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If Clone TIE pilot is the preacher, then I am the choir on this. Lay out and fab up your patch, use those screws as locating pins, scribe the edges of the patch on to the existing surface, lift the patch and start cutting out the rot.

Based on your picture and what I have found in similar situations, I personally believe that you need to strip back that seam sealer for another foot or two. What can look solid with the sealer in place can turn out to be anything but once you strip it down to expose the seam. What you have uncovered is the obvious ruin.

From the picture I get that your hole is immediately adjacent to the inner fender well; that makes me suspicious that the seam made from the attachment of the floor to the inner fender well might have issues as well. To that end, with more investigation, you might find more extensive decay than what is immediately obvious, So make your patches, because you might find yourself building a large repair panel out of smaller ones just to get the completed shape correct, somewhat larger than you think you might need. Once you know for certain how much metal you have to replace, then you can get to doing the trimming and tweaking needed to get to the final fit. Then burn it in. TIG if you can swing it, MIG as an alternative.

Not trying to be a total downer here, just remembering that this board has any number of horror stories posted by the various members about that tiny pinhole they discovered one day that, when they stripped off the finish to repair it, turned out to be a total crater once it was exposed.



Nick
Good info Man! I just pulled this all apart really quick last night. I intend to pull more off this weekend and see what more I'm possibly dealing with
 

Chased

Not-quite-so-new-guy
Feb 1, 2024
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If I was to try to buy this part and cut/fit it what would you call it or search for. It’s not part of the pan from the replacements I’ve seen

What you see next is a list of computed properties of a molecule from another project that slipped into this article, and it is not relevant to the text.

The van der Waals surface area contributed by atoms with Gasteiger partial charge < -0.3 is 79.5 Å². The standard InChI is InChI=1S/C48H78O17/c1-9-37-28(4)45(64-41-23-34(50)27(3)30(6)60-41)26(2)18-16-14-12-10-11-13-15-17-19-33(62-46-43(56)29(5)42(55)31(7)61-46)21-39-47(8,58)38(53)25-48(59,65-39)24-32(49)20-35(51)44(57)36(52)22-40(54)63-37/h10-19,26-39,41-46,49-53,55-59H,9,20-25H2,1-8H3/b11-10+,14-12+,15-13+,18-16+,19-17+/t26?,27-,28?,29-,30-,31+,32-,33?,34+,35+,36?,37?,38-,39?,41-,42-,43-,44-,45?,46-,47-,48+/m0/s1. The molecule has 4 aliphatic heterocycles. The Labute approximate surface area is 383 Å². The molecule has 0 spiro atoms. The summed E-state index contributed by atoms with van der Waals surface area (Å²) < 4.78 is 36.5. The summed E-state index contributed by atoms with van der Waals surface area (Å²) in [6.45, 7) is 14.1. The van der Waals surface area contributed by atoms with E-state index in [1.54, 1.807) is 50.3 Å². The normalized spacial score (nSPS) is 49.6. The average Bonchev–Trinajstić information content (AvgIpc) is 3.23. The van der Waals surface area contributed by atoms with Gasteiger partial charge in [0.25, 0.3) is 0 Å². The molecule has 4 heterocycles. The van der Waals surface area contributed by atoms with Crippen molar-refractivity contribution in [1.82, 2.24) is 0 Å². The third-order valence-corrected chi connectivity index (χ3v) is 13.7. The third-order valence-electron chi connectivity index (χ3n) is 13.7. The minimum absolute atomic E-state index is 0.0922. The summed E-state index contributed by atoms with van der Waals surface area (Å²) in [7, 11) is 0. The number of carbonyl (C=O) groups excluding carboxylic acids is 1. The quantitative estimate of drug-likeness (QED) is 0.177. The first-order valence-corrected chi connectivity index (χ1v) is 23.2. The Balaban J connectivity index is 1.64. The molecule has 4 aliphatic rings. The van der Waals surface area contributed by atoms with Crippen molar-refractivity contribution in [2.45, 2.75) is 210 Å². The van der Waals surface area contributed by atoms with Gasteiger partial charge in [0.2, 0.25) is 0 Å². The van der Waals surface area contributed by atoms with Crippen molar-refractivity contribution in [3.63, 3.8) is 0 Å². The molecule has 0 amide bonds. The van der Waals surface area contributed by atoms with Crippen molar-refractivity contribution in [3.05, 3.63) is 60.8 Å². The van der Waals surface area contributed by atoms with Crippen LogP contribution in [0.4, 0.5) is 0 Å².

Nov 4, 2012
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That's right where the inner rocker and rear seat pan meet the under-seat brace. As far as I'm aware, nobody reproduces it.

I don't know how you are using this car so it's hard to give good advice, but as previously mentioned, a piece of heavy sheet steel and pop rivets with some seam sealer will at least seal it up and keep the water and mice out.
 
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Chased

Not-quite-so-new-guy
Feb 1, 2024
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That's right where the inner rocker and rear seat pan meet the under-seat brace. As far as I'm aware, nobody reproduces it.

I don't know how you are using this car so it's hard to give good advice, but as previously mentioned, a piece of heavy sheet steel and pop rivets with some seam sealer will at least seal it up and keep the water and mice out.
It's just going to be a weekend cruiser with some power. I cant find anyone the does REPOP but a have a lead on a few cars I can cut it out of. Until then I'm going to do as mentioned.
 

ck80

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It's just going to be a weekend cruiser with some power. I cant find anyone the does REPOP but a have a lead on a few cars I can cut it out of. Until then I'm going to do as mentioned.
Whelp, that's the area right where the seat belt anchors, and, a couple inches away is your body mount.

Where I was going with my thought process is a 150lb weight in a 45mph to 0 mph decelleration (collision) has a peak force of 180 KN. That equates to about 45,500 lb ft of force if you want to picture it compared to the strength you put through a wrench.

I'd advise not to let anyone sit on that side till it's patched with good steel everywhere the anchors are based.